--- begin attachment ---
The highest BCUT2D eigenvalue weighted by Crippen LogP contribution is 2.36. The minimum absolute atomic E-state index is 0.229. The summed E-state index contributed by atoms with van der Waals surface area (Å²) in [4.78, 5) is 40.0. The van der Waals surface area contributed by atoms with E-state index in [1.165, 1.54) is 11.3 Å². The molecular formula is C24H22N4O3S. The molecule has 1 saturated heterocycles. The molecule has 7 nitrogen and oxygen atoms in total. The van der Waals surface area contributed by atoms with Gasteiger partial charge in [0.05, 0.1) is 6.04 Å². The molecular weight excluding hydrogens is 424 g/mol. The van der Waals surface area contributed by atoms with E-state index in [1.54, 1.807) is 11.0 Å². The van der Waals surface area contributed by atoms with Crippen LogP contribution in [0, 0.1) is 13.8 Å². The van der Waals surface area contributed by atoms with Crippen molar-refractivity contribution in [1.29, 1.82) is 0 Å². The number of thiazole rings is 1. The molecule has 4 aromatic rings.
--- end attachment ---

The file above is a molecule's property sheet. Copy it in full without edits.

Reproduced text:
The highest BCUT2D eigenvalue weighted by Crippen LogP contribution is 2.36. The minimum absolute atomic E-state index is 0.229. The summed E-state index contributed by atoms with van der Waals surface area (Å²) in [4.78, 5) is 40.0. The van der Waals surface area contributed by atoms with E-state index in [1.165, 1.54) is 11.3 Å². The molecular formula is C24H22N4O3S. The molecule has 1 saturated heterocycles. The molecule has 7 nitrogen and oxygen atoms in total. The van der Waals surface area contributed by atoms with Gasteiger partial charge in [0.05, 0.1) is 6.04 Å². The molecular weight excluding hydrogens is 424 g/mol. The van der Waals surface area contributed by atoms with E-state index in [1.54, 1.807) is 11.0 Å². The van der Waals surface area contributed by atoms with Crippen LogP contribution in [0, 0.1) is 13.8 Å². The van der Waals surface area contributed by atoms with Crippen molar-refractivity contribution in [1.29, 1.82) is 0 Å². The number of thiazole rings is 1. The molecule has 4 aromatic rings.